Album Review: Rob Baird – Wrong Side of the River (#NewMusicFriday Ep 7 winner)
Rob Baird is as purely Americana as an artist can be. His sound is equal parts blues, country, and the wide open spaces of the American West. There’s a style and swagger in his vocal that will make you think twice about crossing him. There’s a genuine sincerity in the way he delivers his lines that tells you he’d sing these damn songs whether anyone is there to listen or not. Part rebel, part patriot, all American: Rob Baird.
Baird’s recent move to back to Austin for Wrong Side of the River was just what he needed to challenge his songwriting. The opening “Ain’t Nobody Got a Hold On Me” is a testimony of that fact. The song rises and falls with a bluesy vibe. Sometimes feeling a bit overproduced, the song is ultimately saved by Baird’s razor sharp vocals.
Shifting from blues to a pure country sound, “Mercy Me” perfectly balances that Americana and country line. It’s the kind of sound that makes you think of Jason Isbell’s sincerity with a bit more of a mellow vocal sound. The phrasing on the song, though, including the main lyric, are all pure 100% country music. The steel guitar and backing serves to make this one better. There’s absolutely no reason why this track shouldn’t be all over the radio.
Then there’s “Run of Good Luck,” an instant song of the year candidate. The piano and soft delivery is perfect, explaining the need to just run away with the one you love. It resonates so amazingly I almost cry every time I hear it. “I think it’s time we roll the dice and hope for a run of good luck.” It’s a slow song to close the bar, for damn sure.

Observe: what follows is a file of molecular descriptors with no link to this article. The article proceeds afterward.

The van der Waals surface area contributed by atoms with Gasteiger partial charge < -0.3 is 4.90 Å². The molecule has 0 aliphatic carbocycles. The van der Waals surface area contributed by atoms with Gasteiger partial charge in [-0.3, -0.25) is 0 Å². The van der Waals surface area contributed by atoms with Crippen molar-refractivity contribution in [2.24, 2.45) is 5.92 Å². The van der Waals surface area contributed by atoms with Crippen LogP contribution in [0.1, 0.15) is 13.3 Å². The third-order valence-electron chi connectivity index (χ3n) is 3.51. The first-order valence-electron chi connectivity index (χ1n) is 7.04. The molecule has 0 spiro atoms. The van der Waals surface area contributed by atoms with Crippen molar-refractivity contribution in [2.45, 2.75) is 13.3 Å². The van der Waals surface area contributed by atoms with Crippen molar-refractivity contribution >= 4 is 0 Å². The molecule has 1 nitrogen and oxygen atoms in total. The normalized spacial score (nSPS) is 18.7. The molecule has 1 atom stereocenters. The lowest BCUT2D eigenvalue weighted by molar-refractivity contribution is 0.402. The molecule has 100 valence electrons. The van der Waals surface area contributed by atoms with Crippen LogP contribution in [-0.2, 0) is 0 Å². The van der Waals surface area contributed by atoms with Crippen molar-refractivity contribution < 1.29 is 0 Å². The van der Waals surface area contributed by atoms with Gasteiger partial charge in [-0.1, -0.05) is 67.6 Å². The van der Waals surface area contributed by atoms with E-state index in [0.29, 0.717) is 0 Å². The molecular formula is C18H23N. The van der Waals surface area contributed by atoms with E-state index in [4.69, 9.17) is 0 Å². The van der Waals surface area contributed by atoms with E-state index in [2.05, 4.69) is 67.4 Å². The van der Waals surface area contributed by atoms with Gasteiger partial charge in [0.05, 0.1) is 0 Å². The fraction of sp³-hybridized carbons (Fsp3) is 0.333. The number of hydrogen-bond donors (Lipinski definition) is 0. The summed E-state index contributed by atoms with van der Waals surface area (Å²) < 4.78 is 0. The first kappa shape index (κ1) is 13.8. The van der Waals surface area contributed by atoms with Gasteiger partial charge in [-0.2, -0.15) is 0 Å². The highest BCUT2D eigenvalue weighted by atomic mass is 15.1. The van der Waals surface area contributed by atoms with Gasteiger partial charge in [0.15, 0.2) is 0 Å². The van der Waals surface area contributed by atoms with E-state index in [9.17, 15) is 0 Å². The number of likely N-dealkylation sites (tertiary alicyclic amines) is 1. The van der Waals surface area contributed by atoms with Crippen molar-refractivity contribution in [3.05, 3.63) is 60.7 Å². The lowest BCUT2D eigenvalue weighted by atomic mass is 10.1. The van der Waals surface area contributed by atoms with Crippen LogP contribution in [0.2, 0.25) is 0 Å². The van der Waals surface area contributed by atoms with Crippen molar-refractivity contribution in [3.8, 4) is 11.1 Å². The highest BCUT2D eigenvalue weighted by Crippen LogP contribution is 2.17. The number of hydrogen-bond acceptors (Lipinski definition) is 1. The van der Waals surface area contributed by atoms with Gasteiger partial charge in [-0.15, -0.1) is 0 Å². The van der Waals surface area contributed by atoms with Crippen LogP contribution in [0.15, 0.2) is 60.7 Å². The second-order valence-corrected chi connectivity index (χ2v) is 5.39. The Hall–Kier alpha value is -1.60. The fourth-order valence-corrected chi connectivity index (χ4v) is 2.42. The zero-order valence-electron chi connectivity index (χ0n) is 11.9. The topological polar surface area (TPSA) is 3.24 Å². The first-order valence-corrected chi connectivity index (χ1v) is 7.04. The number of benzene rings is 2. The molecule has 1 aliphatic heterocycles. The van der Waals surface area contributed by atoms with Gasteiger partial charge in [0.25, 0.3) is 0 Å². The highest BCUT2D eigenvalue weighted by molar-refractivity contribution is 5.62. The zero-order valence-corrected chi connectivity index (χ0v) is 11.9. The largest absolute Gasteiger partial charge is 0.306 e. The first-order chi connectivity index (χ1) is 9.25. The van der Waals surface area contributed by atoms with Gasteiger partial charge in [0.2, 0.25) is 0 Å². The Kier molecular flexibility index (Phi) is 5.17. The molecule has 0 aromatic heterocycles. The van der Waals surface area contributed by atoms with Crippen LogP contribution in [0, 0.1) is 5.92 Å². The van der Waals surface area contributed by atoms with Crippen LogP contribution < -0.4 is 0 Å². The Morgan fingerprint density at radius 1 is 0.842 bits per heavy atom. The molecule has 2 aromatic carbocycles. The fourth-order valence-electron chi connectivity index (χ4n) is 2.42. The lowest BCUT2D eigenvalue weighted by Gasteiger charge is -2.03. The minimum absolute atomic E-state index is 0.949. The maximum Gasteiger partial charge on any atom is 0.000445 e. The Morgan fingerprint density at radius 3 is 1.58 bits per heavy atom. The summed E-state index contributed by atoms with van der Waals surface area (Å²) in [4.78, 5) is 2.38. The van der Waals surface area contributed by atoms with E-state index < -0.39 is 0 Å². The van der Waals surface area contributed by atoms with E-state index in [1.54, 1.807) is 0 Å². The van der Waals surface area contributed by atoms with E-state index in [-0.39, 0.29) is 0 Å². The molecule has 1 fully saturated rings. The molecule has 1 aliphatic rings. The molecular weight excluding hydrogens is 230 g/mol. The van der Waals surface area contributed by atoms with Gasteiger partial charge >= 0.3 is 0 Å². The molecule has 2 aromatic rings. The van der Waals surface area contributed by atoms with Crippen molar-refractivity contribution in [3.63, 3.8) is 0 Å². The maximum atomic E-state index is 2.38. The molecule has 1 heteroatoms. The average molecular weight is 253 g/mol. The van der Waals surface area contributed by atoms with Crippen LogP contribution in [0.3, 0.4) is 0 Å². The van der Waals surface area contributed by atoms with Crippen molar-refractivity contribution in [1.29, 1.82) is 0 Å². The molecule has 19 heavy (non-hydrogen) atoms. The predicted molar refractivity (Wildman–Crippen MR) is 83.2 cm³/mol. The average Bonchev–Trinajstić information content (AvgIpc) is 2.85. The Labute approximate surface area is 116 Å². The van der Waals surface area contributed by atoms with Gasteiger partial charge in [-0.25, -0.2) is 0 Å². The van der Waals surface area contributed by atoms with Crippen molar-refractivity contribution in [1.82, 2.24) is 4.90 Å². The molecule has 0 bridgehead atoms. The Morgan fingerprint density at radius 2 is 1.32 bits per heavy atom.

The title track “Wrong Side of the River” is an interesting blended style, that comes across as some sort of alt rock, alt country, psych pop rock mix. When it all blends together, including some innovative guitar work, you find yourself strangely refreshed by the sounds. It’s a bit like rediscovering a Pink Floyd deep cut. The vocal, though, is pure country singer songwrite. “Like that hard earned money, I’m gone. Been on the wrong side of the river too long.” This one really speaks to the class sensibility I’ve been cultivating my entire life. It’s deeper than first blush and I can’t stop listening to it.
“Mississippi Moon” has a real commercial country vibe to it. Although that’s not what we typically cover around here, at least Baird’s vocals are better than 99% of what shows up on the country top 40. It even seems to be conscious of itself being a “sad song.” The following “When I Go” is another stripped down, slightly more introspective type of song. It is, in my opinion at least, Baird at his best. His authenticity shines through when the rest of the production is reduced and Baird’s vocal can steal the show. Although it’s a song about death, it’s really optimistic and full of a special kind of Hope. I can really appreciate that.
The final track is “Cowboy Cliche,” which finishes off this enjoyable album quite nicely. Again the lead vocal by Baird is the best part. It’s a highly literary song, drawing on the “cowboy cliche” of course, but also on the realities of the life of a musician. The layers on this one show a level of sophistication that doesn’t seem as evident in earlier tracks. “Tell me when forever disappears.” It really makes you think about the ultimate point of life, rather than merely keeping up appearances or living for an outrageous dream. It’s raw and real, but still melodic and enjoyable.
All told, this is a nice album for fans of Americana and country music. It is not pure “traditional” country or all modern country. It is probably best a fit for fans of Jason Isbell, with that fusion of Americana and country music. But the best part is, by far, Baird’s great vocal and serious songwriting. If you’re a country music fan, he’s definitely worth a shot.